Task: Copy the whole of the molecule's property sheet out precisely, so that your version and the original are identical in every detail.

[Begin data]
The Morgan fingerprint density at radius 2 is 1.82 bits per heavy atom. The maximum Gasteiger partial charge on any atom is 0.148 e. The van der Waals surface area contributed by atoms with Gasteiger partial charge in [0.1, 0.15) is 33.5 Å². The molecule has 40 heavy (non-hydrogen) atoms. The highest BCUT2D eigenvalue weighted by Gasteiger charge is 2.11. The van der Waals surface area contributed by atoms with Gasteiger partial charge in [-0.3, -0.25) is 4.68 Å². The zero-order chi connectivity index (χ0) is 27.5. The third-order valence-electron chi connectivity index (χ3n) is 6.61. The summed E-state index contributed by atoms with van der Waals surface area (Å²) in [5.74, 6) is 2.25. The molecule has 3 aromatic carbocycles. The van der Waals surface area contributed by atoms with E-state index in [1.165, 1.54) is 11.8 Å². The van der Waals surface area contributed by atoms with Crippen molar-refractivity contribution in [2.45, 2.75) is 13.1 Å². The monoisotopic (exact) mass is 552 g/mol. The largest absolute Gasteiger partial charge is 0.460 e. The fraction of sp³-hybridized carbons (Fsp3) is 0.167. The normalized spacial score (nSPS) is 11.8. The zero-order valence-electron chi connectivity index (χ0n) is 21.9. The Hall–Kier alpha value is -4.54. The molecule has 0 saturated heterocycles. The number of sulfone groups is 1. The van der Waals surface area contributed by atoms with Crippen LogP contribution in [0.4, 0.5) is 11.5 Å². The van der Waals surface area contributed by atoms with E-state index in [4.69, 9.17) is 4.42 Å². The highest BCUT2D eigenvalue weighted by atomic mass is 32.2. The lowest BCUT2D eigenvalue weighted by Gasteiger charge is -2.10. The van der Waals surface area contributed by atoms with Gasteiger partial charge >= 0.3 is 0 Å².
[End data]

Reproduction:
The Morgan fingerprint density at radius 2 is 1.82 bits per heavy atom. The maximum Gasteiger partial charge on any atom is 0.148 e. The van der Waals surface area contributed by atoms with Gasteiger partial charge in [0.1, 0.15) is 33.5 Å². The molecule has 40 heavy (non-hydrogen) atoms. The highest BCUT2D eigenvalue weighted by Gasteiger charge is 2.11. The van der Waals surface area contributed by atoms with Gasteiger partial charge in [-0.3, -0.25) is 4.68 Å². The zero-order chi connectivity index (χ0) is 27.5. The third-order valence-electron chi connectivity index (χ3n) is 6.61. The summed E-state index contributed by atoms with van der Waals surface area (Å²) in [5.74, 6) is 2.25. The molecule has 3 aromatic carbocycles. The van der Waals surface area contributed by atoms with E-state index in [1.165, 1.54) is 11.8 Å². The van der Waals surface area contributed by atoms with Crippen molar-refractivity contribution in [2.45, 2.75) is 13.1 Å². The monoisotopic (exact) mass is 552 g/mol. The largest absolute Gasteiger partial charge is 0.460 e. The fraction of sp³-hybridized carbons (Fsp3) is 0.167. The normalized spacial score (nSPS) is 11.8. The zero-order valence-electron chi connectivity index (χ0n) is 21.9. The Hall–Kier alpha value is -4.54. The molecule has 0 saturated heterocycles. The number of sulfone groups is 1. The van der Waals surface area contributed by atoms with Crippen LogP contribution in [0.4, 0.5) is 11.5 Å². The van der Waals surface area contributed by atoms with E-state index in [4.69, 9.17) is 4.42 Å². The highest BCUT2D eigenvalue weighted by atomic mass is 32.2. The lowest BCUT2D eigenvalue weighted by Gasteiger charge is -2.10. The van der Waals surface area contributed by atoms with Gasteiger partial charge >= 0.3 is 0 Å².